© The Financial Times Ltd 2014 FT and 'Financial Times' are trademarks of The Financial Times Ltd.
When a bank, brokerage or other financial institution trades on its own account rather than on behalf of a customer. 
In simple terms, proprietary or prop trading is where a trading desk, using the bank's own capital and balance sheet, carries out trades in various instruments, often for speculative purposes.
They can be ordinary shares and bonds traded on exchanges, but are more often derivatives - either exchange-traded or in the over-the-counter markets - or foreign exchange.
So-called "pure" proprietary trading is where traders trade for the bank's own profit, unrelated to client business. These traders are generally "walled off" from the rest of the bank, and generate only a portion of total trading revenues.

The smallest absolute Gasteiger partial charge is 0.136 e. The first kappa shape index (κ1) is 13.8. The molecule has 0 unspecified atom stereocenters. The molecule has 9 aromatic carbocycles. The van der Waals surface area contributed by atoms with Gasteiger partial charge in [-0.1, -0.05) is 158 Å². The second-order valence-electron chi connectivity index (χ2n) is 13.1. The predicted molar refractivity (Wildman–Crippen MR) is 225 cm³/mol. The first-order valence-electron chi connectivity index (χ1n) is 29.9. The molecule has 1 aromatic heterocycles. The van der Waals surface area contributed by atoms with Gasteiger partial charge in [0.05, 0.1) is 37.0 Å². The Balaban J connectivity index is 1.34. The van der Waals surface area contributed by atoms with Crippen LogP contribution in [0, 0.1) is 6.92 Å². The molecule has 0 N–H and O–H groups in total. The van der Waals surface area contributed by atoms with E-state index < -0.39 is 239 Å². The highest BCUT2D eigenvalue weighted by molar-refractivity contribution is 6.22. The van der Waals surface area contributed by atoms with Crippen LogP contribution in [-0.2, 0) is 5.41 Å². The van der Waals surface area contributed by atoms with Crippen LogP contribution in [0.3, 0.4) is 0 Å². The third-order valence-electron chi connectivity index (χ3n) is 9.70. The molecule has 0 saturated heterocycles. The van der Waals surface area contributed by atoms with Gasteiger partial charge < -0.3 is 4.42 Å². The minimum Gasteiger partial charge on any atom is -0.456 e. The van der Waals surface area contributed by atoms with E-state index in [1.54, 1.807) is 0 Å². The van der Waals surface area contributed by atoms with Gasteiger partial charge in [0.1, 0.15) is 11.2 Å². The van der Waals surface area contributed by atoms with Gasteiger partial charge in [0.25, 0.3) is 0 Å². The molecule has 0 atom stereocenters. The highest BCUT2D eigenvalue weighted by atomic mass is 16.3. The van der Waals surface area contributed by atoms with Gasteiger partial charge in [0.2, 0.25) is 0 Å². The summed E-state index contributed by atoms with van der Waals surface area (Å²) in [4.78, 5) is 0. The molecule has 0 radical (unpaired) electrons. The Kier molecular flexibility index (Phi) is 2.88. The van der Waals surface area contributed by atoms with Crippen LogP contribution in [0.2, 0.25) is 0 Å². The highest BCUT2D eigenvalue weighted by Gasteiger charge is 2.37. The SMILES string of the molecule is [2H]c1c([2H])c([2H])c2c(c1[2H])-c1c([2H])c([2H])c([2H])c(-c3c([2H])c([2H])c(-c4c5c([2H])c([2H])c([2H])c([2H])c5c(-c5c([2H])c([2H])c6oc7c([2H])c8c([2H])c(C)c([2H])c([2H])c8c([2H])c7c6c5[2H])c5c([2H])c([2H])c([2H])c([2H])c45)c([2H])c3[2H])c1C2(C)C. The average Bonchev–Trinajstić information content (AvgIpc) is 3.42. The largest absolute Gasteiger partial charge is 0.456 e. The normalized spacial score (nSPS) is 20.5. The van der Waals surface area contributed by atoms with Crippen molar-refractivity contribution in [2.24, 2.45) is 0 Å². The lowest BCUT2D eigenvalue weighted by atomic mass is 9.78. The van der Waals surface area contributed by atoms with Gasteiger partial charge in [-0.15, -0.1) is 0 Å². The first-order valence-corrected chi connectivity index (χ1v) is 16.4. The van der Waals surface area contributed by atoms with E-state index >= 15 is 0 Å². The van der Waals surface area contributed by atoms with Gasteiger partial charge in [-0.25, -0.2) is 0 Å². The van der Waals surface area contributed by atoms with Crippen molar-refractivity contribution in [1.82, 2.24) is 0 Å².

The other type of trading banks do is to help clients carry out trades, where the desk will use the bank's own capital to make a market in a certain instrument, offering itself as a buyer to a client that wants to sell, or a seller to a client that wants to buy.
Known as "flow business", this is not speculative trading by the banks. Yet, to a certain extent, it still puts the bank's own capital at risk, sometimes in as significant a way as if it were conducting its own speculative prop trading.